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Stanisław Srokowki, Ośle uszy króla Midasa, ill. Marta Działocha. Wrocław: Izba Wydawnicza „Światowit”, 1992, 24 pp.
Adaptation of classical texts*
Courtesy of the publisher.
Author of the Entry:
Summary: Sylwia Chmielewska, University of Warsaw, email@example.com
Analysis: Marta Pszczolińska, University of Warsaw, firstname.lastname@example.org
Peer-reviewer of the Entry:
Katarzyna Marciniak, University of Warsaw, email@example.com
Elżbieta Olechowska, University of Warsaw, firstname.lastname@example.org
Courtesy of the Author
, b. 1936
Stanisław Srokowski is a poet, novelist, playwright, literary critic, translator and essayist. Born near Tarnopol (in eastern Poland before WW2, now Ukraine). He started as a high school teacher, and then he branched out into journalism. He also joined “Solidarność” [Solidarity] – the first non-Communist trade union in Communist Poland.
Author of about 50 books, including several novels and short stories, and books for children. He won numerous literary prizes and awards, e.g., Australian International Prize POLCUL and among Polish awards, Stanisław Piętak Literary Award, Józef Mackiewicz Literary Award, and others. His prose and poetry were translated into many languages, including English, Japanese, and several European languages. His literary work is strongly connected with the culture of eastern pre-war Poland, as well as with ancient literature and culture.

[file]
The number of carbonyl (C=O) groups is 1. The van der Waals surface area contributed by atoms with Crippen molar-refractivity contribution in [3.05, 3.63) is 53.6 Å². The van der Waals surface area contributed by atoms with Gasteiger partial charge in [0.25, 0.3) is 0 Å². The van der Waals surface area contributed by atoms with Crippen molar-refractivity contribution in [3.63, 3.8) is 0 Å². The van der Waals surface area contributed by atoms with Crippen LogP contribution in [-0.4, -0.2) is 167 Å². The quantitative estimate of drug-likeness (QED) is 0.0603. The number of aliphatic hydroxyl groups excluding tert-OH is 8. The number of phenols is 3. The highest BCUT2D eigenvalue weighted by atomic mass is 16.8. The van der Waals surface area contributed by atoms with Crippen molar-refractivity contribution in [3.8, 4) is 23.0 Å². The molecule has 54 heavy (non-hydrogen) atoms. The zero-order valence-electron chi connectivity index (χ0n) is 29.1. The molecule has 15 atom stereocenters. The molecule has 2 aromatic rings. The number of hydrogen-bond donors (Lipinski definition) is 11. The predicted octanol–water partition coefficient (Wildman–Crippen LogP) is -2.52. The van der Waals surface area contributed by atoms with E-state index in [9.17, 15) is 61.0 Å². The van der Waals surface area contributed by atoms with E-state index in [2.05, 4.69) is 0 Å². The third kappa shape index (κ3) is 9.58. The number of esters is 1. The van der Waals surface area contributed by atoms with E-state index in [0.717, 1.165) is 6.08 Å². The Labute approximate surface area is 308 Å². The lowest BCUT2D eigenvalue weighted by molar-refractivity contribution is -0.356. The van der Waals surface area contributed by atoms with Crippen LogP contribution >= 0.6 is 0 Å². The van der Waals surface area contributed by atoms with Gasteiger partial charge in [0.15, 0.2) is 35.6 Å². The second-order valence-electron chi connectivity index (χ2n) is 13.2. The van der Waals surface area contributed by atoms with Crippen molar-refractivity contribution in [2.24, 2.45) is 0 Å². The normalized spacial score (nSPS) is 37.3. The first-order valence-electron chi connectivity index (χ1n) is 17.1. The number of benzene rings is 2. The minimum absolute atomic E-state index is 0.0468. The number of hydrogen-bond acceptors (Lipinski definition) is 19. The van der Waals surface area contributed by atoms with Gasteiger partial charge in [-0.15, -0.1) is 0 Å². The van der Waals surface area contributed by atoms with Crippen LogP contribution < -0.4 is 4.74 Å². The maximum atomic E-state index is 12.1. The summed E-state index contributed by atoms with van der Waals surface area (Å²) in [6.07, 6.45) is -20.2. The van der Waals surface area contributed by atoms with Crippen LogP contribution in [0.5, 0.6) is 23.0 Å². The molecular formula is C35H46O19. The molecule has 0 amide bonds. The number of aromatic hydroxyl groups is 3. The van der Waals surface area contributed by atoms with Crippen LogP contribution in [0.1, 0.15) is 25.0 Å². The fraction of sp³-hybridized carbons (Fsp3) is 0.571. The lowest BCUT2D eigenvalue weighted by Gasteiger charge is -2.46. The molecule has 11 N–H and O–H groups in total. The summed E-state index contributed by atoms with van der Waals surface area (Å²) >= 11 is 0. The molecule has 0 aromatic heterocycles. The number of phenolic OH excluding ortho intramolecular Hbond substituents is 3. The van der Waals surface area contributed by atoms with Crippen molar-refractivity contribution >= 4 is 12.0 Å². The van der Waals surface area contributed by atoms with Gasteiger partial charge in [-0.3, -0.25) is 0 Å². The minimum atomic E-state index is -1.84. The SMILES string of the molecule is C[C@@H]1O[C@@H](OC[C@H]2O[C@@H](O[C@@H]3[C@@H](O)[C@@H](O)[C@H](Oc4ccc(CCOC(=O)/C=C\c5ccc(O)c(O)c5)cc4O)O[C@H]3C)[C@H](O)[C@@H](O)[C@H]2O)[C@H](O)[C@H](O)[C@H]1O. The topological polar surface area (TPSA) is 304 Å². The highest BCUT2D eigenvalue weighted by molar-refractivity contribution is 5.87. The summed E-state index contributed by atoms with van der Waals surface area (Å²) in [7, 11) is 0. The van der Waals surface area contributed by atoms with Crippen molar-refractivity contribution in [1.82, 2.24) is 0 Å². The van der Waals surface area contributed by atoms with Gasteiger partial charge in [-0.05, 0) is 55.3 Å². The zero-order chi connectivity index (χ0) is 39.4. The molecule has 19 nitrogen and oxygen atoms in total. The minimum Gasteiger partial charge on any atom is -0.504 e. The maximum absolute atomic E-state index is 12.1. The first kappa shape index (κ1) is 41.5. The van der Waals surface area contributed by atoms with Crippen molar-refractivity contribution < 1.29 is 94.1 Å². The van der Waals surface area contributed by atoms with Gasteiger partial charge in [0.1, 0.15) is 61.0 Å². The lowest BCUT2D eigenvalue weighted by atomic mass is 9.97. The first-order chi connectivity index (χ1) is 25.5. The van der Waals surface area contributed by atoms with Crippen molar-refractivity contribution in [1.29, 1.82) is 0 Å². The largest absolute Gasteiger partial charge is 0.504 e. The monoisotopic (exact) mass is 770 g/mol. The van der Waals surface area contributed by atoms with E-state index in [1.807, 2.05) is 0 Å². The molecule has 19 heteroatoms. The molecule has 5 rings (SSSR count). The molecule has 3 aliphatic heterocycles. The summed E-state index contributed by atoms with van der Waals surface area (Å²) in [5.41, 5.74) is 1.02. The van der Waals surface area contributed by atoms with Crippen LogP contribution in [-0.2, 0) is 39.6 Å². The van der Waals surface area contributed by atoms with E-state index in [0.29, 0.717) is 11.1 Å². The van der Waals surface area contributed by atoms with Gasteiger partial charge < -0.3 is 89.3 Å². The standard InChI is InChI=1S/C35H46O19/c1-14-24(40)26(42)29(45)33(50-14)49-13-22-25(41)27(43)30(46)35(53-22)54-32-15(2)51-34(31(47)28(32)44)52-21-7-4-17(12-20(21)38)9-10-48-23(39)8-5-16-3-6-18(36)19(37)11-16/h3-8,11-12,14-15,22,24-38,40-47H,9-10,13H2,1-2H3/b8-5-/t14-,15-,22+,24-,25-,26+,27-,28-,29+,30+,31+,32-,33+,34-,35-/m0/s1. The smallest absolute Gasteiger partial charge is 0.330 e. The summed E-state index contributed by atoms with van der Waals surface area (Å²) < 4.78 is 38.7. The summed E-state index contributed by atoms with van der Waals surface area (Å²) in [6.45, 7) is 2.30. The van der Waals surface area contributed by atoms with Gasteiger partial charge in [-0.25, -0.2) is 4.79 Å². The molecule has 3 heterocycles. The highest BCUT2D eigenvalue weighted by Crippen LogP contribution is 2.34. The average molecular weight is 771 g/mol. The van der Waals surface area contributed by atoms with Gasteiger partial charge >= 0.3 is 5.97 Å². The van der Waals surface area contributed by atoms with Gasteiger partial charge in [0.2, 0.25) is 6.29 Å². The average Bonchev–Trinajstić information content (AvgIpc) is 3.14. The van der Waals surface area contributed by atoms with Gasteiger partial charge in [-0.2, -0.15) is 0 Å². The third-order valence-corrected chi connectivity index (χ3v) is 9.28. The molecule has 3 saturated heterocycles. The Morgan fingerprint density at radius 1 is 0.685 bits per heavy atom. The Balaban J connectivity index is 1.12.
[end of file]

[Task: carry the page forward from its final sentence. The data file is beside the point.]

The Author's Website (accessed: November 2, 2021);
"Srokowski Stanisław", in: Jadwiga Czachowska; Alicja Szałagan, eds., Współcześni polscy pisarze i badacze literatury. Słownik biobibliograficzny, vol 7: R– Sta, Warszawa: Wydawnictwa Szkolne i Pedagogiczne, 2001, pp. 407–410.
Bio prepared by Sylwia Chmielewska, University of Warsaw, email@example.com, firstname.lastname@example.org